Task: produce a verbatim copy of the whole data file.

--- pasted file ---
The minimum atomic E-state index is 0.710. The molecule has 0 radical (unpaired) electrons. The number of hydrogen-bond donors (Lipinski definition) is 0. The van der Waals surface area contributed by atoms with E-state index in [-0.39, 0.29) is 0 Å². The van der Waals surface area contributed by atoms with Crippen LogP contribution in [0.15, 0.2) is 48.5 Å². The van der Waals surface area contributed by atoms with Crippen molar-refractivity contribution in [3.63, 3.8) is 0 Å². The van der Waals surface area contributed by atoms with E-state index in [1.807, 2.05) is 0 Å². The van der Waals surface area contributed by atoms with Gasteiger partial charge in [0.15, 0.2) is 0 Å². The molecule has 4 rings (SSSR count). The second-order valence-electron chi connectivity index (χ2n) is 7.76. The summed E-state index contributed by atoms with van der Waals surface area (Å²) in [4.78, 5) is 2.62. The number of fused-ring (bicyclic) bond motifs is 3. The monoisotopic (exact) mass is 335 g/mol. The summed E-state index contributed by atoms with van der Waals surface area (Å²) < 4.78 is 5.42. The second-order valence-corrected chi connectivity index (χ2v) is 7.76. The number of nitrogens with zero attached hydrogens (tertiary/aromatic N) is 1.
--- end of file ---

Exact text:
The minimum atomic E-state index is 0.710. The molecule has 0 radical (unpaired) electrons. The number of hydrogen-bond donors (Lipinski definition) is 0. The van der Waals surface area contributed by atoms with E-state index in [-0.39, 0.29) is 0 Å². The van der Waals surface area contributed by atoms with Crippen LogP contribution in [0.15, 0.2) is 48.5 Å². The van der Waals surface area contributed by atoms with Crippen molar-refractivity contribution in [3.63, 3.8) is 0 Å². The van der Waals surface area contributed by atoms with E-state index in [1.807, 2.05) is 0 Å². The van der Waals surface area contributed by atoms with Gasteiger partial charge in [0.15, 0.2) is 0 Å². The molecule has 4 rings (SSSR count). The second-order valence-electron chi connectivity index (χ2n) is 7.76. The summed E-state index contributed by atoms with van der Waals surface area (Å²) in [4.78, 5) is 2.62. The number of fused-ring (bicyclic) bond motifs is 3. The monoisotopic (exact) mass is 335 g/mol. The summed E-state index contributed by atoms with van der Waals surface area (Å²) < 4.78 is 5.42. The second-order valence-corrected chi connectivity index (χ2v) is 7.76. The number of nitrogens with zero attached hydrogens (tertiary/aromatic N) is 1.